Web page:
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Conservative paper highlights seedy side of construction industry
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The Manchester Union-Leader, a New Hampshire newspaper that has generally stuck to its very conservative roots even as the politics of the state become gradually more moderate to liberal, printed a two-story feature in it??s Sunday edition about the dark side of the construction industry in the state.

The stories center around Juan Garcia Hernandez, a "jefe" NERCC Organizers also knew as Juan Garcia. Hernandez supplied immigrant drywall workers for several projects in the region, including projects financed by the federal government through the Department of Housing and Urban Development (HUD). He was also arrested by state and federal agents on Easter weekend in New Hampshire??s biggest drug bust when he and some others were caught with 100 pounds of cocaine, worth approximately $4 million.

NERCC Organizers have been talking to employees working for Hernandez and other jefes for a long time, finding low wages promised, though sometimes unpaid. Without a concerted Federal effort to limit illegal immigration, several years ago the union decided it would be better served talking to immigrant workers and helping them fight for decent treatment.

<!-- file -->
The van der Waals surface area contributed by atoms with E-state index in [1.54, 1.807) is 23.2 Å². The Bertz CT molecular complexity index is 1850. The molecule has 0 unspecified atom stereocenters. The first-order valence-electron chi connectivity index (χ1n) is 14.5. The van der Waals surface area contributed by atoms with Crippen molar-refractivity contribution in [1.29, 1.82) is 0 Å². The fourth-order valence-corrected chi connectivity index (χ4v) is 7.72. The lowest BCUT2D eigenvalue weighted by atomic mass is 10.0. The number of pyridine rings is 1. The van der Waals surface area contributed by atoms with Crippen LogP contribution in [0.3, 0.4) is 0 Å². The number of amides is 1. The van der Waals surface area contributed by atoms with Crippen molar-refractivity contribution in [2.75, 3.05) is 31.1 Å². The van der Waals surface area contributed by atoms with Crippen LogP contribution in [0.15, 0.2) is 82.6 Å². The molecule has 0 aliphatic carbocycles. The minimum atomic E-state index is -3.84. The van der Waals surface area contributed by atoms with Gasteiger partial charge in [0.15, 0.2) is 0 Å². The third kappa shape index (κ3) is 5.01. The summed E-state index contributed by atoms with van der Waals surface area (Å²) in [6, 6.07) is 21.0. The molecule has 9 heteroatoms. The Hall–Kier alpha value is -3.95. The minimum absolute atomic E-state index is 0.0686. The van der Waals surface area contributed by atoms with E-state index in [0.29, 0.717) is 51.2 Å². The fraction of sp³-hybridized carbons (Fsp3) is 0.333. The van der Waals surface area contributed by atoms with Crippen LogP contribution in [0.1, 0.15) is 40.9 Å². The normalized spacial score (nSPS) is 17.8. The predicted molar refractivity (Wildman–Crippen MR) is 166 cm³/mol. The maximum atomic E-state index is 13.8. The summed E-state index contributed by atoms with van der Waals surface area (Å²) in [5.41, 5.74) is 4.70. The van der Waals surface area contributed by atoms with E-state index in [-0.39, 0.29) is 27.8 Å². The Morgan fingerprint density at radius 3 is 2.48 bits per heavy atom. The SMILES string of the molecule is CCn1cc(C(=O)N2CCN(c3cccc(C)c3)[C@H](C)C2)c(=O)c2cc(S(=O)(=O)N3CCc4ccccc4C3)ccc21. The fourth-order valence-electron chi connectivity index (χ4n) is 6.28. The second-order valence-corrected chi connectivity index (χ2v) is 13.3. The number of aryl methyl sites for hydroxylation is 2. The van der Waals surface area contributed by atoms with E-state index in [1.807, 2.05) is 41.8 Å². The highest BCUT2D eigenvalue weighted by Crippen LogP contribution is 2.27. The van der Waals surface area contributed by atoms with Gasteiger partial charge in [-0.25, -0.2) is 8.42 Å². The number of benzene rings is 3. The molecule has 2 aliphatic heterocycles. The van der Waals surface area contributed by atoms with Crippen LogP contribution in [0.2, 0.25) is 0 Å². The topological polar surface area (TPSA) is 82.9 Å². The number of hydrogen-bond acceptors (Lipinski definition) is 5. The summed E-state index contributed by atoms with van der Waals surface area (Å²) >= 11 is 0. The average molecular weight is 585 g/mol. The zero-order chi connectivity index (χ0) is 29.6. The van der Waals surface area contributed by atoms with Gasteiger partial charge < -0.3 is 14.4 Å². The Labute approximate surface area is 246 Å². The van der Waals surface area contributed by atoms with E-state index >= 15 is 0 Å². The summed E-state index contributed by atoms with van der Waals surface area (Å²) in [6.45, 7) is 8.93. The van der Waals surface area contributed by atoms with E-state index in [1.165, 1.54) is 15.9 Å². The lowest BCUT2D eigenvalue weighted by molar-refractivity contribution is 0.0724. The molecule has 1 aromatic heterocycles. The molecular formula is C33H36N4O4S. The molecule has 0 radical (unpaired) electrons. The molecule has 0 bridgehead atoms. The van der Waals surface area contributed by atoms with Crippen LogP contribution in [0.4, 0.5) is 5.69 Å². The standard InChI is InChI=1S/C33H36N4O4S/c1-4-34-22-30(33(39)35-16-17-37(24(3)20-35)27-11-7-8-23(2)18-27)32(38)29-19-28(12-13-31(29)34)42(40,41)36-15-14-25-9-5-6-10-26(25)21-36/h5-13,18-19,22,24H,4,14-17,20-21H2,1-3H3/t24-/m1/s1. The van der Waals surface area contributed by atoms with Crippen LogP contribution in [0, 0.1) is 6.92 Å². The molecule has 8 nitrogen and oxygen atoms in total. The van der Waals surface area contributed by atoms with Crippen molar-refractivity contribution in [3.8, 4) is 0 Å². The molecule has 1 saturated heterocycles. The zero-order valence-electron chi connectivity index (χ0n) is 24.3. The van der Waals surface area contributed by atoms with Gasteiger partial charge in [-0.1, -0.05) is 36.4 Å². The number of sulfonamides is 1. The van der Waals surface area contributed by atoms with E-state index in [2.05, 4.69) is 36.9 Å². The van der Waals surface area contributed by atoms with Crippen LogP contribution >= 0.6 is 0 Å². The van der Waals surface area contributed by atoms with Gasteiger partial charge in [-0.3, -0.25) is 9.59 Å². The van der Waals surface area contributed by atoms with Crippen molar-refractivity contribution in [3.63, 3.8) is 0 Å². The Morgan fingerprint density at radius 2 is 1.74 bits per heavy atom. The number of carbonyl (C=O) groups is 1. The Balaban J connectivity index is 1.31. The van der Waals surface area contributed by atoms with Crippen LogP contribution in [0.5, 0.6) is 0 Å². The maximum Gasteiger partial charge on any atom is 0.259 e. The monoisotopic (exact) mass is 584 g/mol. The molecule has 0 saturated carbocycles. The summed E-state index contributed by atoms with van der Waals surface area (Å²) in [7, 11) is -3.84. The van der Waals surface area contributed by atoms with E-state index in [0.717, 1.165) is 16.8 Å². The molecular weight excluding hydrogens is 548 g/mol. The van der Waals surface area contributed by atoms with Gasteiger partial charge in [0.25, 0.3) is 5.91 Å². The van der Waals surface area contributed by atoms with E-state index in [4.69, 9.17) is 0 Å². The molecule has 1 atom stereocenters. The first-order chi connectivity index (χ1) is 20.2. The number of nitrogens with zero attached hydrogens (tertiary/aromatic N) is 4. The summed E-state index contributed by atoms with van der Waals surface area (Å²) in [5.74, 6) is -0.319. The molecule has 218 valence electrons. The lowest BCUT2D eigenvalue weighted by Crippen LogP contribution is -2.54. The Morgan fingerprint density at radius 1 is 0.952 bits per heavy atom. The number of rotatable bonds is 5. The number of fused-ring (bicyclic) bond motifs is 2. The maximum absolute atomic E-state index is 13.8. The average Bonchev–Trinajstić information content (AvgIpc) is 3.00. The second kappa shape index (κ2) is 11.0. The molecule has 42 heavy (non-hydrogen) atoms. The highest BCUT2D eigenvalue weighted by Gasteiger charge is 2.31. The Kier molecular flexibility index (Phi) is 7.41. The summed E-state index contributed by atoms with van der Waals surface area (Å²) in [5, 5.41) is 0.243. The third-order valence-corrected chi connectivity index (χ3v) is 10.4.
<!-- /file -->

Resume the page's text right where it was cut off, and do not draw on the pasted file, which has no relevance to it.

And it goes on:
The stories highlight how and why things have gotten so bad in the industry. Hutter Construction, who was the general contractor where Hernandez was subcontracted for drywall work, claimed they didn??t know a thing about Hernandez. Though their website brags about their skills as a company that can manage all aspects of a project including "supervision," "job records and reports," and "establish boundaries and benchmarks," they tried to run from any involvement with Hernandez in the story:

"The actual contract was with Granite State Drywall," said Chad Gibson, Hutter's project manager, adding that he was unaware Hernandez was involved in the project.
"It would be very hard for us to police three tiers down the line who is hiring them," Gibson said. "It's somewhat beyond our control."
[emphasis added]
The two stories can be read online here and here. The Manchester Union-Leader, like many news sites, allows readers to post comments about a story. Reader comments may appear beneath the story with a form for submitting more comments. Members are encouraged to use this feature and express their feelings about stories they read online concerning union and construction issues. Remember these are public forums, so be direct, but respectful of others. Site editors do reserve the right to remove comments they find objectionable.

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